Xerox has announced it will acquireGlobal Imaging Systems, a provider of automated office equipment, network integration services, and electronic presentation systems, for US$1.5 billion, or $29 per share, in an all-cash transaction.
The deal is structured in two steps: a cash tender offer for all Global Imaging Systems outstanding shares, followed by a cash merger in which Xerox will acquire any remaining GISX common stock.
There is a high likelihood that the deal will go through, Frederic Ruffy, an analyst with the investor education firm Optionetics, told the E-Commerce Times.
“As evidence, [Global Imaging Systems’ stock] is up $9.15 to $28.65 and is very close to the takeover price of $29.00 a share,” he noted. “If there were more uncertainty, one would expect to see a larger gap between the market price and the takeover price.”
However, since the deal is for cash and the terms are straightforward, investors seem to be taking the view that the merger will take place at Xerox’s offering price of $29 a share, Ruffy concluded.
Assuming the transaction does close, what does it say about Xerox’s direction? Until now, the firm has contented itself with one-off acquisitions that built up services around the hardware it sold — a common strategy among IT hardware vendors. With this acquisition, though, it appears to be moving beyond organic growth supplemented with strategic acquisitions.
Global Imaging supports primarily small to mid-size businesses. Xerox is primarily a strong enterprise vendor, but it has lately made overtures to the SMB space with a targeted product line and services. For example, Xerox recently expanded its distribution partnerships to better target small and mid-sized businesses.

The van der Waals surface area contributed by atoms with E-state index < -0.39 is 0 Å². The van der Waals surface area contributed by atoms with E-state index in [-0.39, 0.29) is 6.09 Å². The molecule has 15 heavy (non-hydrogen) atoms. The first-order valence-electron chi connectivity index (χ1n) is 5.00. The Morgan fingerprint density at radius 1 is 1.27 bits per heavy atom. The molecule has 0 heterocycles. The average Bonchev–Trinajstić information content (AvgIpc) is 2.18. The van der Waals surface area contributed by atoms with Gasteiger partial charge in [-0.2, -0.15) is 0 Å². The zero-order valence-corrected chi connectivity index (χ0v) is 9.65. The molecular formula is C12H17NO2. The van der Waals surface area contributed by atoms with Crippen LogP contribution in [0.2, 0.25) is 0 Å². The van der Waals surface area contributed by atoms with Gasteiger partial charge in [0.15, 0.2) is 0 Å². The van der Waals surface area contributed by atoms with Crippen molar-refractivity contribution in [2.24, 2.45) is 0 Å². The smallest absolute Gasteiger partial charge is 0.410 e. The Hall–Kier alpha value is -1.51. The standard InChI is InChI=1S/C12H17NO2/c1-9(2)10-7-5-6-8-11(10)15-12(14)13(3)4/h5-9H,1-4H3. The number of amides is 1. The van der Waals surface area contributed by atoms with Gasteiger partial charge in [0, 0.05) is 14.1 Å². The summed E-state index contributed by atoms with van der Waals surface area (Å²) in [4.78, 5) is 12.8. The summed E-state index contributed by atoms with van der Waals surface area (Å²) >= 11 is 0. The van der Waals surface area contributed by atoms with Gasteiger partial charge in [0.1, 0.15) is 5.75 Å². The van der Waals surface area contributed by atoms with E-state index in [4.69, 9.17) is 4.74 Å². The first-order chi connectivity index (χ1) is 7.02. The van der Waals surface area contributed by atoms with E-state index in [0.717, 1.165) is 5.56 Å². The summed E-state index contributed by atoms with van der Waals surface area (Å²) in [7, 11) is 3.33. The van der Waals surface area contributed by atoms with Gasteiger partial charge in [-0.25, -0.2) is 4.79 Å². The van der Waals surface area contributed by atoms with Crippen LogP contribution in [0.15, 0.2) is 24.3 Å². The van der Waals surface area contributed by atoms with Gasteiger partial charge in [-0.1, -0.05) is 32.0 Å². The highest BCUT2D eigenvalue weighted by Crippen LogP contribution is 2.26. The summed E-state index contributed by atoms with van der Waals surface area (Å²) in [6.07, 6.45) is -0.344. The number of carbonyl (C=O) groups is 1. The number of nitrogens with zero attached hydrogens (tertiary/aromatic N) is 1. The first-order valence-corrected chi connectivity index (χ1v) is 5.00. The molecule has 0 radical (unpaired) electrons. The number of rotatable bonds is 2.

The Global Imaging acquisition, though, will increase the company’s exposure to this market by 50 percent. Xerox is particularly eager to target this space, pointing to IDC statistics that show installs of office printers and multifunction products in small and mid-sized businesses increasing at a compound annual growth rate of 15 percent over the last five years.
The acquisition would provide Xerox with a conduit to move Global Imaging’s customers from imaging solutions they might have purchased in the past — e.g., HP — and become more aware of Xerox’s products for the SMB space, Charles King, principal with Pund-IT, told the E-Commerce Times.
Indeed, as Xerox reported, Global sells document technology products from a variety of manufacturers, but currently no Xerox offerings. However, once the acquisition is complete, it will add the entire Xerox product range, including all Phaser and WorkCentre printers and multifunction systems that print, copy, fax and scan, as well as Xerox Nuvera and DocuColor digital presses. It will eventually sell Xerox services as well.
“The small and medium-sized business space is an area where Xerox has gotten hurt in the past, and it is a sweet spot for Canon and HP,” King said.
Execution Is Key
Much will depend on Xerox’s implementation of the deal. It is of a different caliber than earlier acquisitions, King said, which focused on building out services around a specific product set and thus required little integration or restructuring.
For example, in July 2006, Xerox closed on the $175 million cash acquisition of Amici, a provider of electronic discovery services that support litigation and regulatory compliance.
Xerox acquired XMPie for $54 million in November of last year — a provider of software for personalized, multimedia marketing campaigns.
By contrast, Global Imaging is a go-to-market acquisition that is aimed at the mid-market.
The acquisition is expected to close in May.